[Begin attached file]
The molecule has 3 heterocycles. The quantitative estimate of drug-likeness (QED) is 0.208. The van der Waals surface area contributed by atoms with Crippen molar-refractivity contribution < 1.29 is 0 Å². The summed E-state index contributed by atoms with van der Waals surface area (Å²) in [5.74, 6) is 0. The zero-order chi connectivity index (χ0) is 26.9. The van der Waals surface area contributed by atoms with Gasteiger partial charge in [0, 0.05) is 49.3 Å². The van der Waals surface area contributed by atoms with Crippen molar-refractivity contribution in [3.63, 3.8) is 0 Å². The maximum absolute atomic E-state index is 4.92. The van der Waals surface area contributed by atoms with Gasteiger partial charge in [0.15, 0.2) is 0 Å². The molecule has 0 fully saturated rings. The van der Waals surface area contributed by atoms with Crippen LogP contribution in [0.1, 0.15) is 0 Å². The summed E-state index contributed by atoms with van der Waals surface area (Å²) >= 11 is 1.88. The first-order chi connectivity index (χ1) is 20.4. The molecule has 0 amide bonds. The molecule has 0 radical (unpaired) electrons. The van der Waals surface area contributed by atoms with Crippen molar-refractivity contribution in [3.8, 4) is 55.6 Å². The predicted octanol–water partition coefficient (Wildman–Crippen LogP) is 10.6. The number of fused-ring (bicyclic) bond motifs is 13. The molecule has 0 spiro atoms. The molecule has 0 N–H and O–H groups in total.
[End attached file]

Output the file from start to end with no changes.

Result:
The molecule has 3 heterocycles. The quantitative estimate of drug-likeness (QED) is 0.208. The van der Waals surface area contributed by atoms with Crippen molar-refractivity contribution < 1.29 is 0 Å². The summed E-state index contributed by atoms with van der Waals surface area (Å²) in [5.74, 6) is 0. The zero-order chi connectivity index (χ0) is 26.9. The van der Waals surface area contributed by atoms with Gasteiger partial charge in [0, 0.05) is 49.3 Å². The van der Waals surface area contributed by atoms with Crippen molar-refractivity contribution in [3.63, 3.8) is 0 Å². The maximum absolute atomic E-state index is 4.92. The van der Waals surface area contributed by atoms with Gasteiger partial charge in [0.15, 0.2) is 0 Å². The molecule has 0 fully saturated rings. The van der Waals surface area contributed by atoms with Crippen LogP contribution in [0.1, 0.15) is 0 Å². The summed E-state index contributed by atoms with van der Waals surface area (Å²) >= 11 is 1.88. The first-order chi connectivity index (χ1) is 20.4. The molecule has 0 amide bonds. The molecule has 0 radical (unpaired) electrons. The van der Waals surface area contributed by atoms with Crippen molar-refractivity contribution in [3.8, 4) is 55.6 Å². The predicted octanol–water partition coefficient (Wildman–Crippen LogP) is 10.6. The number of fused-ring (bicyclic) bond motifs is 13. The molecule has 0 spiro atoms. The molecule has 0 N–H and O–H groups in total.